Editors' Choice

Science  13 Aug 2004:
Vol. 305, Issue 5686, pp. 919

    Breaking Away

    The streptomycetes group of soil bacteria is familiar as the source of medically important antibiotics, such as streptomycin and other small macrocyclic molecules collectively known as polyketides for their mode of biosynthesis. During the life cycle of S. coelicolor, multinuclear aerial structures called hyphae extend from the substratum into the air; subsequently, each nucleus is walled off to form a spore. In order to push the hyphae through the air/water interface, the bacterium secretes SapB, a spore-associated peptide that acts as a surfactant and reduces surface tension.

    Kodani et al. connect bacterial morphogenesis to antibiotic biosynthesis by showing that SapB is encoded by the ramS gene and that its structure is akin to those of antimicrobial oligopeptides known as lantibiotics, named for the posttranslational processing that generates intramolecular thioether (lanthionine) crosslinks. These posttranslational modifications are effected in part by the protein encoded by another gene of the ram (rapid aerial mycelium) operon, ramC, which exhibits sequence similarity to known lantibiotic cyclases. — GJC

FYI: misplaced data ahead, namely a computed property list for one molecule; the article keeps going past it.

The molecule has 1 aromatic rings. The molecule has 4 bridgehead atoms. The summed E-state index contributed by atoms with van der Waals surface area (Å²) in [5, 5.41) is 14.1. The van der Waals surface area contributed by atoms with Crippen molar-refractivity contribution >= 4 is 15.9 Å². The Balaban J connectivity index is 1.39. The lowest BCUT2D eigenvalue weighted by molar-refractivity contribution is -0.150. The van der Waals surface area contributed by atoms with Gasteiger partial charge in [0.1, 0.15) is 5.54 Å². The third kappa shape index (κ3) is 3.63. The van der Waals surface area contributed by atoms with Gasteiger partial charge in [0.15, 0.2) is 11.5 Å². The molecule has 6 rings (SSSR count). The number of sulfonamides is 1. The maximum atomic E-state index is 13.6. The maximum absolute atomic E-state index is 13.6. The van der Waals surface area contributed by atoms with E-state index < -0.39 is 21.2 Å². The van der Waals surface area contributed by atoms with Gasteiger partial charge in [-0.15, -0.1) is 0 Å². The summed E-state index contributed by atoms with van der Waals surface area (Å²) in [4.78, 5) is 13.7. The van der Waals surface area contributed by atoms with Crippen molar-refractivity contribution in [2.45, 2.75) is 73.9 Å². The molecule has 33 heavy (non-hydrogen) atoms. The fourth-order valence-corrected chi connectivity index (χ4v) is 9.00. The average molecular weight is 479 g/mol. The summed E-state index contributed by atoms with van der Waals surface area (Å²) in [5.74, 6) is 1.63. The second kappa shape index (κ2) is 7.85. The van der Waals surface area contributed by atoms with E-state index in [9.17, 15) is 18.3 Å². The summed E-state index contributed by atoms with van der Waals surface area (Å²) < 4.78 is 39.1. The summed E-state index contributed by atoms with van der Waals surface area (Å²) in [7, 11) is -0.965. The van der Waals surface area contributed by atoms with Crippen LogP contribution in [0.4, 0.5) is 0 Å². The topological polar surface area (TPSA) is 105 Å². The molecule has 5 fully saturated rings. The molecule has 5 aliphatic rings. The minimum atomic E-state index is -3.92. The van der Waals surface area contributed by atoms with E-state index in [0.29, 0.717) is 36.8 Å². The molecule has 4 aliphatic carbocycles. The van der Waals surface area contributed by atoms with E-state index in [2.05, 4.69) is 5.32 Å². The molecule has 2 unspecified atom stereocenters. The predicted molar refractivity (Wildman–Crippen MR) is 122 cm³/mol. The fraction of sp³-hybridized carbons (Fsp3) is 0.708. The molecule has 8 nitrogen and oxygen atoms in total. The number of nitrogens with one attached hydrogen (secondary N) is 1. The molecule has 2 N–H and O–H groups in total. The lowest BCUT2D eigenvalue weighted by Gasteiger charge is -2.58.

Proc. Natl. Acad. Sci. U.S.A. 101, 11448 (2004).


    An Ice-Free Arctic?

    Coupled atmosphere-ice-ocean climate models predict that greenhouse global warming in the Arctic should be greater than the global mean. Two questions spring to mind. First, how much of the changing atmosphere-ice-ocean conditions in the Arctic is a consequence of natural climate processes, and how much is due to external factors such as anthropogenic greenhouse gas forcing? Second, what fraction of the Arctic sea-ice cover will disappear in this century due to anthropogenic factors?